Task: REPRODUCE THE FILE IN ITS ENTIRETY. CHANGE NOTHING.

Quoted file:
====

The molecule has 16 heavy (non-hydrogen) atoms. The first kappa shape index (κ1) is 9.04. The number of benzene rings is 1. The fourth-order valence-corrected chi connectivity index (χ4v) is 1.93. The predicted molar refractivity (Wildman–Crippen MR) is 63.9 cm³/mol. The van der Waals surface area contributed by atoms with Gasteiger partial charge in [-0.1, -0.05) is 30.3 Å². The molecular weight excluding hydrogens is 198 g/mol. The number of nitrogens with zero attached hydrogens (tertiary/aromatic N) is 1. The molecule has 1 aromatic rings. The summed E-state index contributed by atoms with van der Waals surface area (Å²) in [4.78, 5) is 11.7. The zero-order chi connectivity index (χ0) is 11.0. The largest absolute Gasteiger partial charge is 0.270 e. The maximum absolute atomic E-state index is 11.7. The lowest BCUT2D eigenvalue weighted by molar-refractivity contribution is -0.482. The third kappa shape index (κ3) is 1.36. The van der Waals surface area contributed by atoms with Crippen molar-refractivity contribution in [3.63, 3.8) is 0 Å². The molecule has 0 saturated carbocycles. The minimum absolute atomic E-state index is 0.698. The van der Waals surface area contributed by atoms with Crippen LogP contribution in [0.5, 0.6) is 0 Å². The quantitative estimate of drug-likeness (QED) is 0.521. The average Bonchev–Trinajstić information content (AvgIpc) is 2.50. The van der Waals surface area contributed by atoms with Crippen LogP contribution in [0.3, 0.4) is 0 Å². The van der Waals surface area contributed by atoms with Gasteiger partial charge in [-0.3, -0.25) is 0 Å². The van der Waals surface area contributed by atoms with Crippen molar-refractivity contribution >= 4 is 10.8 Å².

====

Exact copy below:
The molecule has 16 heavy (non-hydrogen) atoms. The first kappa shape index (κ1) is 9.04. The number of benzene rings is 1. The fourth-order valence-corrected chi connectivity index (χ4v) is 1.93. The predicted molar refractivity (Wildman–Crippen MR) is 63.9 cm³/mol. The van der Waals surface area contributed by atoms with Gasteiger partial charge in [-0.1, -0.05) is 30.3 Å². The molecular weight excluding hydrogens is 198 g/mol. The number of nitrogens with zero attached hydrogens (tertiary/aromatic N) is 1. The molecule has 1 aromatic rings. The summed E-state index contributed by atoms with van der Waals surface area (Å²) in [4.78, 5) is 11.7. The zero-order chi connectivity index (χ0) is 11.0. The largest absolute Gasteiger partial charge is 0.270 e. The maximum absolute atomic E-state index is 11.7. The lowest BCUT2D eigenvalue weighted by molar-refractivity contribution is -0.482. The third kappa shape index (κ3) is 1.36. The van der Waals surface area contributed by atoms with Crippen molar-refractivity contribution in [3.63, 3.8) is 0 Å². The molecule has 0 saturated carbocycles. The minimum absolute atomic E-state index is 0.698. The van der Waals surface area contributed by atoms with Crippen LogP contribution in [0.5, 0.6) is 0 Å². The quantitative estimate of drug-likeness (QED) is 0.521. The average Bonchev–Trinajstić information content (AvgIpc) is 2.50. The van der Waals surface area contributed by atoms with Crippen LogP contribution in [0.3, 0.4) is 0 Å². The van der Waals surface area contributed by atoms with Gasteiger partial charge in [-0.3, -0.25) is 0 Å². The van der Waals surface area contributed by atoms with Crippen molar-refractivity contribution >= 4 is 10.8 Å².